Staatskaping : Verklaring van die SARK

Written by Admin on . Posted in English, News, Nuus, Vennote

Gemeentes kan gerus hierdie belangwekkende verklaring van die SARK deel op hulle gemeenteblaaie of ‘n kopie daarvan beskikbaar maak vir gemeentelede om te lees.

Dit is uiters noodsaaklik dat gemeentes ingelig word tov die stem van die ekumeniese kerk oor staatskaping in ons land.


State of Capture: Much More Than Corruption

“Our experience had made us acutely aware of the possible dangers of a government that is neither
transparent nor accountable. To this end our Constitution contains several mechanisms to ensure
that government will not be part of the problem” – Nelson Mandela, 1996 –


The Power Elite Anchored at the Top

• “If it were up to me and I made the rules, I would ask for six months as a dictator. You would
see wonders, South Africa would be straight. That’s why if you give me six months, and allow Zuma
to be a dictator, you would be amazed. Absolutely. Everything would be straight. Right now to make
a decision you need to consult. You need a resolution, decision, collective petition, Yoh! It’s a
lot of work.”
– President Zuma, July 2016.

7 Ways The President’s Power-Elite Undermines the State

1. Securing control over state wealth, through the capture of state- owned companies by
chronically weakening their governance and operational structures.
2. Securing control over the public service by weeding out skilled professionals.
3. Securing access to rent-seeking opportunities by shaking down regulations to their advantage,
and to the disadvantage of South Africans.
4. Securing control over the country’s fiscal sovereignty.
5. Securing control over strategic procurement opportunities by intentionally weakening key
technical institutions and formal executive processes.
6. Securing a loyal intelligence and security apparatus.
7. Securing parallel governance and decision-making structures that undermine the executive.

Die Verklaring sluit af met die volgende:

#7 of 7: Undermining of Collective Political Institutions in the Executive

There appears to be concerted efforts underway that undermine collective political institutions in
the Executive, including Cabinet. It appears that critical decisions are delegated to handpicked
groups, masked as Inter-Ministerial Committees, that are able to function in an unaccountable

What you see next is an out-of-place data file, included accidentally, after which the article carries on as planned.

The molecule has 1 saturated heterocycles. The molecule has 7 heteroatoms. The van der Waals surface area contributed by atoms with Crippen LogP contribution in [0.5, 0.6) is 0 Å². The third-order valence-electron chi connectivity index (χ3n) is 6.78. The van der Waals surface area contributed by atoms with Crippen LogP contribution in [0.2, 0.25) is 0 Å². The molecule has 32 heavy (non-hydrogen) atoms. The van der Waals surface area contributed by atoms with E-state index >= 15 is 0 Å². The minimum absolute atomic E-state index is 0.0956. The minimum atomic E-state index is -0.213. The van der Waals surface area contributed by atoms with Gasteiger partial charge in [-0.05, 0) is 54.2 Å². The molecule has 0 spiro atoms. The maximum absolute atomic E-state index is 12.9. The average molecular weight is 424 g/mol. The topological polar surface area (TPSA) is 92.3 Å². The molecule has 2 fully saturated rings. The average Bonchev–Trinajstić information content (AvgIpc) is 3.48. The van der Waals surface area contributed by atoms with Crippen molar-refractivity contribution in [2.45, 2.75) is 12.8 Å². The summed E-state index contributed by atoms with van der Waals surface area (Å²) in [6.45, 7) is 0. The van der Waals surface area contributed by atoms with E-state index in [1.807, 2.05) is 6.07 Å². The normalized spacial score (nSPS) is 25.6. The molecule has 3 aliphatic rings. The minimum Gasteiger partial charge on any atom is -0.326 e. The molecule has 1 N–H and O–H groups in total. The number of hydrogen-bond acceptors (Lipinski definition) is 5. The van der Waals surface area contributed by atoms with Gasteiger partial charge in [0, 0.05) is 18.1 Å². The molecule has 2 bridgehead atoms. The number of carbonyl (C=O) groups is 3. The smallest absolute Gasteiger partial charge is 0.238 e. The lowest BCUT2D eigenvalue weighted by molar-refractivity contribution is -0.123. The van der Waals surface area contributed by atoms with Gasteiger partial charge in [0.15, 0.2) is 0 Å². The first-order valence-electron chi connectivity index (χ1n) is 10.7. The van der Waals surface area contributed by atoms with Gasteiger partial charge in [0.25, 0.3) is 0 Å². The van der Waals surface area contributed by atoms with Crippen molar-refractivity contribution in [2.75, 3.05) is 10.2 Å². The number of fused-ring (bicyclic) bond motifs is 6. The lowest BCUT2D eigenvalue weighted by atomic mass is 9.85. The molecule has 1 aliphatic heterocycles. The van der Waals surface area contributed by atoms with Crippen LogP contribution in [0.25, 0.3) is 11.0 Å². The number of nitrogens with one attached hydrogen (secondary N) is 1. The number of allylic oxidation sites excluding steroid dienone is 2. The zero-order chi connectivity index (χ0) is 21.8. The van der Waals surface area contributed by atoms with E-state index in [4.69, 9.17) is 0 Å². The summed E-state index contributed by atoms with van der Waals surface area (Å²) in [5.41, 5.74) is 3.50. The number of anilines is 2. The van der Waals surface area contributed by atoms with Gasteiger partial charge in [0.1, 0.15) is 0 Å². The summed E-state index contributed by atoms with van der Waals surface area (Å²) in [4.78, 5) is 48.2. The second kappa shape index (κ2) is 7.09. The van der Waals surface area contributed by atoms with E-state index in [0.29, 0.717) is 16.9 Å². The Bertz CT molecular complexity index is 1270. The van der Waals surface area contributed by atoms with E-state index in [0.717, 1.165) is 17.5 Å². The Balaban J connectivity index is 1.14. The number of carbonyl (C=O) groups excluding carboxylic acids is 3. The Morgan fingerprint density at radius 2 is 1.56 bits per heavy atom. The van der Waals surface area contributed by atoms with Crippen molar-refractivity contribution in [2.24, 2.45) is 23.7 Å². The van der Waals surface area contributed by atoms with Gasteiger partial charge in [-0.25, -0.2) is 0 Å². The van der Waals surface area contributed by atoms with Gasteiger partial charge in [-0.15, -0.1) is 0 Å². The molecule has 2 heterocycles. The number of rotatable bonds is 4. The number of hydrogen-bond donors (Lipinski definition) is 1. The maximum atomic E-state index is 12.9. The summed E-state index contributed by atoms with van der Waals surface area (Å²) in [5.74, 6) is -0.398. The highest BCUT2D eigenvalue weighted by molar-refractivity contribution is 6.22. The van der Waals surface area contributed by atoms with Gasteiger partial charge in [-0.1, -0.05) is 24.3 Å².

manner. Recent examples include:
• The IMC on Banks (purportedly set up to investigate the regulations and legislation that govern
them, but strangely chaired by Mines Minister Mosebenzi Zwane and set up after the Bank’s closed
the Gupta bank accounts);
• The IMC on Communication, unusually chaired by the President;
• The National Nuclear Energy Co-ordination Committee (NNEECC), as already
stated above, and chaired by President Zuma.
The nature of IMC’s is that in and of themselves they lack transparency, in that they do not report
to Parliament (which individual members of Cabinet are required to do) and they are not formulated
in legislation (as is the case of formal Cabinet Structures).
In essence, we must ask the question whether Cabinet is still able to function as a
forum for honest deliberation on matters of public policy.

Om die hele dokument af te laai, kliek hier: Final MEDIA SACC presentation


PhD program in New Testament

Written by webmeester on . Posted in News

Fakulteit Teologie

The Faculty of Theology of Stellenbosch University is offering a three-year scholarship for prospective doctoral students who wish to specialise in New Testament studies. The continuation of the scholarship of R15 000 per year, is subject to satisfactory progress in the first year. Preference will be given to applicants planning an exegetical study of the Synoptic Gospels or a critical study of the work of any contemporary New Testament scholar.

For admission to the PhD program in New Testament applicants should have Greek III or an equivalent qualification and a relevant master’s degree. Apply for doctoral studies at Stellenbosch University online at www.maties.com by 30 November 2012. To be considered for the scholarship, submit a complete CV and a one page outline of the focus of the proposed study to Dr Marius Nel at mjnel@sun.ac.za, also by 30 November 2012. Please attach a complete academic record and copies of degree certificates.

Enquiries: Dr Marius Nel, tel 021 808 9233, email mjnel@sun.ac.za

M Th Practical Theology US

Written by Frederick on . Posted in News

The Faculty of Theology of Stellenbosch are pleased to announce a modular M Th in Practical Theology for 2011. The course will focus on the building of missional and ministerial leadership capacity. Research done in congregations of the Partnership for Missional Churches in Southern Africa (SAPMC) over the past six years, inspires the focus and content of the different modules. The course has served as a learning community for pastors and congregational leaders who want to build their missional and ministerial leadership capacity. The lecturers are faculty members of the Faculty of Theology and accredited research fellows. One of the co-presenters is a lecturer at Stellenbosch University Business School (USB).

Download the full document

Reclaiming your Magic Workshop